Out of all Tony eligible new plays, Eclipsed has the most nominations (tied with The Humans at 6 each). Movie, television, and theatre critics alike have historically pointed to the lack of female driven performances and reasoned that the gap exists because these pieces aren’t engaging or entertaining. Eclipsed has provided the next brick in the wall of female driven performances, and with 6 nominations and critical acclaim, it is a strong brick indeed.

Tony Awards Rules Round-up

With the Tony Nominations Ceremony just around the corner (broadcast tomorrow!), it’s now time to dive into how it becomes possible for a show to be nominated. Ever wondered what classifies a show as “being on Broadway”? How about what qualifies a person to be on the voting committee? We’ve got it covered here.

 

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Rules: New Play or Musical

For this award, a new play or musical is considered one that hasn’t previously been produced on Broadway and isn’t determined to be “classic” (in the historical repertoire). This decision is made by the Tony Admin. Committee, who were discussed in our previous post. proj-shufflealongThe “classics” rule was decided on in 2002, and says that shows transferred from Off-Broadway or the West End are eligible as “new”, as are productions based closely on films or books. This is certainly the case this season, where many shows, including School of Rock, Misery, and Tuck Everlasting, are all based off of priorly published material.

This rule has been the subject of some controversy, as some feel that allowing plays and musicals that have been frequently produced to be eligible as “new” gives them an unfair advantage, because they are more familiar with the Tony voters. On this flip side of this in the current season is Shuffle Along, which although based on the 1921 show of the same name, features a plot about the production of the original show, as well the legacy the show had in the theatre world.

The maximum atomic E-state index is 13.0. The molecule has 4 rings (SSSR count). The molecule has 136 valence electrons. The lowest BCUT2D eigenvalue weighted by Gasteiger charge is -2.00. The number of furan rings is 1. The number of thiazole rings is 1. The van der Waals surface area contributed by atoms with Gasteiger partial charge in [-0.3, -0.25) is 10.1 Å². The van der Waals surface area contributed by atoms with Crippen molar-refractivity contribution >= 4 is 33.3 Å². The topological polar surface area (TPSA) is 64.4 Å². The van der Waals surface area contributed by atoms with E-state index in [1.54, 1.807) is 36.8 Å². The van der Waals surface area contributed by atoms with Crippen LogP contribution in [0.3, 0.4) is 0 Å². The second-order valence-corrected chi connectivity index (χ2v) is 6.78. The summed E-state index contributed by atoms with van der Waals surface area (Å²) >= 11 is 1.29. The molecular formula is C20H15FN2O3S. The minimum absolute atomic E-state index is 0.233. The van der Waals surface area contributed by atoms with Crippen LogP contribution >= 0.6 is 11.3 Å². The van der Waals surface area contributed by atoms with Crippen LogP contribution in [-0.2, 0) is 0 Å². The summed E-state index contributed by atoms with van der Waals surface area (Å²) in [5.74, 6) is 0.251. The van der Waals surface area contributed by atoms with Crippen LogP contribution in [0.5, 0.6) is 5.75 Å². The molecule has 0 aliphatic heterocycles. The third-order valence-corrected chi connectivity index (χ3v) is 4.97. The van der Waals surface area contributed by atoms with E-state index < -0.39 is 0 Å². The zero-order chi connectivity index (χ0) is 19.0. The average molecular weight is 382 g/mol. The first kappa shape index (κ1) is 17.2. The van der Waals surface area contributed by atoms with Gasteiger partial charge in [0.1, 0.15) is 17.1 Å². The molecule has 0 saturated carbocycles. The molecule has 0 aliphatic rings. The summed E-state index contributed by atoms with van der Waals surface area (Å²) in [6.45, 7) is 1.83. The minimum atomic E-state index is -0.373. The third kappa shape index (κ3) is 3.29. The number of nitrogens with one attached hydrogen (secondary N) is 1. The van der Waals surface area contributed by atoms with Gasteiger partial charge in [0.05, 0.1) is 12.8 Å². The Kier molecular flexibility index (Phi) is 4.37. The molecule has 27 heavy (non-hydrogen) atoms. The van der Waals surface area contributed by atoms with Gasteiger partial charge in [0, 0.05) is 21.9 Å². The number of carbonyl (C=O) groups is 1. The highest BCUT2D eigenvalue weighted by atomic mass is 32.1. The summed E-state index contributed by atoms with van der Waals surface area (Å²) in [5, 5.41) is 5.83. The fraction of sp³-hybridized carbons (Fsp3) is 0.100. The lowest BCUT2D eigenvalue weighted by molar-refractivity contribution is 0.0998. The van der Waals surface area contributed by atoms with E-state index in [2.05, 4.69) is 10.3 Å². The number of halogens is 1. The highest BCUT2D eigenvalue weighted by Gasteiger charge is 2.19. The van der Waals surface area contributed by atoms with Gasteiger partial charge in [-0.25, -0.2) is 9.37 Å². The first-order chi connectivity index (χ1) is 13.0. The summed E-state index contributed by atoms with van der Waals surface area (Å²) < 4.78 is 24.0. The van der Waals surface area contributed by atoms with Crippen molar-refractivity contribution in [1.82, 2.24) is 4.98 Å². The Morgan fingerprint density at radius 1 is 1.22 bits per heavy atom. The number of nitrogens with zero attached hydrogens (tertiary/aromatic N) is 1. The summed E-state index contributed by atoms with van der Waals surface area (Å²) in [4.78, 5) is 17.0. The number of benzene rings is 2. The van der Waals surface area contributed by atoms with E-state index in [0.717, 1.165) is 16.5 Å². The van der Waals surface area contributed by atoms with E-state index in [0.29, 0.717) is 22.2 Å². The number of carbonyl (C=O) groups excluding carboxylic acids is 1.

Voters

There are approximately 868 eligible Tony Award voters, which is a number that changes slightly from year to year.

 

Eligible Tony voters include the board of directors and designated members of the American Theatre Wing, members of the Actors’ Equity Association, the Dramatists Guild, the Society of Stage Directors and Choreographers, United Scenic Artists, and the Association of Theatrical Press Agents and Managers. There are also members of the Theatrical Council of the Casting Society of America and voting members of The Broadway League.

Eligibility Season

To be eligible for Tony Award consideration and nominations, a show must have officially opened on Broadway by the eligibility date established by the Management Committee. Like the number of eligible voters, this date also changes from year to year. For the 2015-2016 season, the cut-off date for opening was April 28, 2016.

“Broadway” Theatre

rrogers_08A Broadway theatre is currently defined as having 500 or more seats, among other requirements. While the official rules define a Broadway theatre in terms of its size, not its geographical location, the list of Broadway theatres is determined only by the Tony Admin Committee. As of the 2015-2016 season, the list of eligible “Broadway” theatres consists of 40 theatres in the New York Met area, almost all in the Theatre District.

Meet the Eligible Shows (Part 1)

As the cut-off date for eligibility is coming up this week on April 28th, let’s take a look at the shows that have made the official jump to being Tony Eligible!